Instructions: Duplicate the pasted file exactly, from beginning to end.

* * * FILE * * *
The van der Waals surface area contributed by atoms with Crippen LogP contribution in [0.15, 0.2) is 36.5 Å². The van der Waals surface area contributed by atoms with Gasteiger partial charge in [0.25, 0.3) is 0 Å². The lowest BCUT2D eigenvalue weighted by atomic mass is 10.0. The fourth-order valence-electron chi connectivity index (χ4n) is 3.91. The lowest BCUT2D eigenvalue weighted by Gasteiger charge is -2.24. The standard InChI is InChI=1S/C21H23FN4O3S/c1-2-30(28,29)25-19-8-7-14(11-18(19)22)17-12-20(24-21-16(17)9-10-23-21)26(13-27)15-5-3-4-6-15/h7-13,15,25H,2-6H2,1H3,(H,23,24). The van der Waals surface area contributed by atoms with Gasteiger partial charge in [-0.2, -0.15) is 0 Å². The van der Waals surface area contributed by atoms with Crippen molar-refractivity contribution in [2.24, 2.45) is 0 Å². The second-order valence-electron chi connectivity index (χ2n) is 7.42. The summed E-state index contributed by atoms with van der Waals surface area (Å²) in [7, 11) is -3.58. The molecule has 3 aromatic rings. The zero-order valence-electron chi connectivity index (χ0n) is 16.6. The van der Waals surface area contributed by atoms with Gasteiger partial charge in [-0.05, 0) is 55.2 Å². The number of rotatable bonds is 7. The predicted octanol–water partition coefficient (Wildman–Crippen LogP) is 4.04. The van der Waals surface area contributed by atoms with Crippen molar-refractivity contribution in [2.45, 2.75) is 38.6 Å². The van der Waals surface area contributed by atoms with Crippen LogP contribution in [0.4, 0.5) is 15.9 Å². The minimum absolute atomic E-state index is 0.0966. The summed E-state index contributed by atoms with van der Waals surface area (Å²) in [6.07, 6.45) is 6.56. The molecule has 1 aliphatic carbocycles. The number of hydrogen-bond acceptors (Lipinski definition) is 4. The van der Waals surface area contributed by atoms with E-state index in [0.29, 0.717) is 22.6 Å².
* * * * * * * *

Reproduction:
The van der Waals surface area contributed by atoms with Crippen LogP contribution in [0.15, 0.2) is 36.5 Å². The van der Waals surface area contributed by atoms with Gasteiger partial charge in [0.25, 0.3) is 0 Å². The lowest BCUT2D eigenvalue weighted by atomic mass is 10.0. The fourth-order valence-electron chi connectivity index (χ4n) is 3.91. The lowest BCUT2D eigenvalue weighted by Gasteiger charge is -2.24. The standard InChI is InChI=1S/C21H23FN4O3S/c1-2-30(28,29)25-19-8-7-14(11-18(19)22)17-12-20(24-21-16(17)9-10-23-21)26(13-27)15-5-3-4-6-15/h7-13,15,25H,2-6H2,1H3,(H,23,24). The van der Waals surface area contributed by atoms with Gasteiger partial charge in [-0.2, -0.15) is 0 Å². The van der Waals surface area contributed by atoms with Crippen molar-refractivity contribution in [2.24, 2.45) is 0 Å². The second-order valence-electron chi connectivity index (χ2n) is 7.42. The summed E-state index contributed by atoms with van der Waals surface area (Å²) in [7, 11) is -3.58. The molecule has 3 aromatic rings. The zero-order valence-electron chi connectivity index (χ0n) is 16.6. The van der Waals surface area contributed by atoms with Gasteiger partial charge in [-0.05, 0) is 55.2 Å². The number of rotatable bonds is 7. The predicted octanol–water partition coefficient (Wildman–Crippen LogP) is 4.04. The van der Waals surface area contributed by atoms with Crippen molar-refractivity contribution in [2.45, 2.75) is 38.6 Å². The van der Waals surface area contributed by atoms with Crippen LogP contribution in [0.4, 0.5) is 15.9 Å². The minimum absolute atomic E-state index is 0.0966. The summed E-state index contributed by atoms with van der Waals surface area (Å²) in [6.07, 6.45) is 6.56. The molecule has 1 aliphatic carbocycles. The number of hydrogen-bond acceptors (Lipinski definition) is 4. The van der Waals surface area contributed by atoms with E-state index in [0.29, 0.717) is 22.6 Å².